Public health funding boost a shot in the arm

Bartholomew County received a little less than $1 million in new public health funding — money that will help meet pressing needs countywide and in the vast majority of Indiana counties that agreed to accept the money to better serve their residents.

The total of $938,011 awarded to the Public Health Nursing and Environmental Health divisions is for the first year of a new state program called Health First Indiana, The Republic’s Mark Webber reported. This new money — $75 million this year and $150 million next year statewide — is part of an initiative championed by Gov. Eric Holcomb and passed by lawmakers last year.

“We are required to spend this money on certain aspects that the state is requiring each health department to do,” Bartholomew County Director of Environmental Health Link Fulp told Webber. “Luckily for our department, we were already doing a majority of these core services.”

The money also gives each county some discretion about how a portion of the funding can be used, so localities have a little flexibility in addressing what the greatest local public health needs might be. And if you look at the local data from Indiana counties at, you’ll see that local public health needs and outcomes vary greatly.

For example, life expectancy in Bartholomew County is 78.01 years, better than the state average and 18th out of Indiana’s 92 counties. But in neighboring Jackson County, it’s almost three years less, on average — 75.2 years, 70th out of 92 counties. In next-door Jennings County, life expectancy is even lower — 73.7 years — fourth-lowest in Indiana. And in Jennings, the suicide rate is the second-highest in the state.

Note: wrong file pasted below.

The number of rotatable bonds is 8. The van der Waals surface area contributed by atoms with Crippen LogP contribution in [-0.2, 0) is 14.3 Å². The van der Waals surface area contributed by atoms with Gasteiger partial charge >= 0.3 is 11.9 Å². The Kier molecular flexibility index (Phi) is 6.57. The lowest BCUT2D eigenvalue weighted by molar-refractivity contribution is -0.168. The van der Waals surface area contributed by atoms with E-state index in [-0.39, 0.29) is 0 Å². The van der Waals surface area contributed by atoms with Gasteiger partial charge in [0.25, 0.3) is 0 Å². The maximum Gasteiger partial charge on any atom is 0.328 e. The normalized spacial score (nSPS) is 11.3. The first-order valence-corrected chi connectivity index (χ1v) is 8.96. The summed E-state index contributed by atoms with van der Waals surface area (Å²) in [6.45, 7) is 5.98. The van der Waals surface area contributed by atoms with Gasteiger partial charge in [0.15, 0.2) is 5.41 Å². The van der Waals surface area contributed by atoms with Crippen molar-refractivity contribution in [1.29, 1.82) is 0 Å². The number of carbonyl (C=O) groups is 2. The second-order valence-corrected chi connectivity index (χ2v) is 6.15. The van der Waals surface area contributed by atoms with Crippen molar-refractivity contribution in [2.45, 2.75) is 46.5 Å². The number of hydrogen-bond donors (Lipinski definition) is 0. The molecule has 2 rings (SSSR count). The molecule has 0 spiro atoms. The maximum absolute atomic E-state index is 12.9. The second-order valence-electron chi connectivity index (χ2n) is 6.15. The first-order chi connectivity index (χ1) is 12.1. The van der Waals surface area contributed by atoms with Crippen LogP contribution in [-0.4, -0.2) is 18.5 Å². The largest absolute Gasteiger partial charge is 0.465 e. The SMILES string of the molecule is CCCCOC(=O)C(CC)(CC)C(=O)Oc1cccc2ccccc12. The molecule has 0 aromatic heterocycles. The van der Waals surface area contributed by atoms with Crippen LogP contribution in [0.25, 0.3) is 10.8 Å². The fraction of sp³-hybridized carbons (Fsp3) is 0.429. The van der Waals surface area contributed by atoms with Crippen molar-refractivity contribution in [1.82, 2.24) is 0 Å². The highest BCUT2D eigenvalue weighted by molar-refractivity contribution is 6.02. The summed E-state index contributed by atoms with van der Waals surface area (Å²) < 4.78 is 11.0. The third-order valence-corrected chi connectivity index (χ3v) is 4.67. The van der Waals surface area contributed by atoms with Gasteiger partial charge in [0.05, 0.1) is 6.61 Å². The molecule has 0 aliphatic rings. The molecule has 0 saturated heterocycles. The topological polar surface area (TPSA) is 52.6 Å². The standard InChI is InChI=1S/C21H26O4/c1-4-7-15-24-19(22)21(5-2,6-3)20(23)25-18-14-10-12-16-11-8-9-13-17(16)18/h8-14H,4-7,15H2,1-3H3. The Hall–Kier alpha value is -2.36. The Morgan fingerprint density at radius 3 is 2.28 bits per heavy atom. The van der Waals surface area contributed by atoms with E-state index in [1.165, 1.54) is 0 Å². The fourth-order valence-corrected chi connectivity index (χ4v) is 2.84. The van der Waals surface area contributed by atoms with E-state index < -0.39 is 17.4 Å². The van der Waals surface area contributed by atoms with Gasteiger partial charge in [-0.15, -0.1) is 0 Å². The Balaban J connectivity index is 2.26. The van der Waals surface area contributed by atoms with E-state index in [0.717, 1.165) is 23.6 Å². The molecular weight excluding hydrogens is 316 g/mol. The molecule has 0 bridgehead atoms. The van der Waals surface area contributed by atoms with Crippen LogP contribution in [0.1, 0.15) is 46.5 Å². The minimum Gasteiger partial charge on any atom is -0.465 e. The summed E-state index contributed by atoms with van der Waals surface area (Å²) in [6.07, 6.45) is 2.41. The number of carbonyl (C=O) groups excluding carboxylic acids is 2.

Here is some concerning data all three three of those counties have in common: They all score in the lowest 25% of Indiana counties for children under 3 years of age completing their recommended vaccine series. Just 46.5% of children in Jackson County received recommended vaccinations, and only about 53% did in Bartholomew and Jennings counties, well below the statewide average of 57.7%.

Perhaps the health departments in these counties will use some of this new funding to boost vaccination rates among children. Or help people to stop smoking. Or find new pathways to ensure people who most need health services have a way to access them.

Point is, this funding is a potential game-changer for the counties that have agreed to participate, and for residents of those counties whose health needs will be served. The program matches public health funding that counties were already allocating with a new infusion of state money.

Six of Indiana’s 92 counties, including Johnson, have opted not to participate, “because they feel there are too many strings attached,” Webber reported. They can explain to their constituents why they rejected a large new pot of public health money in exchange for some reporting requirements — which are always justified as an accountability measure whenever tax dollars are being used.

For the other 86 Indiana counties, this money will deliver results and give a much-needed boost to public health capabilities.

Holcomb deserves credit for getting this program enacted. For some Hoosiers, it may be a real life-saver.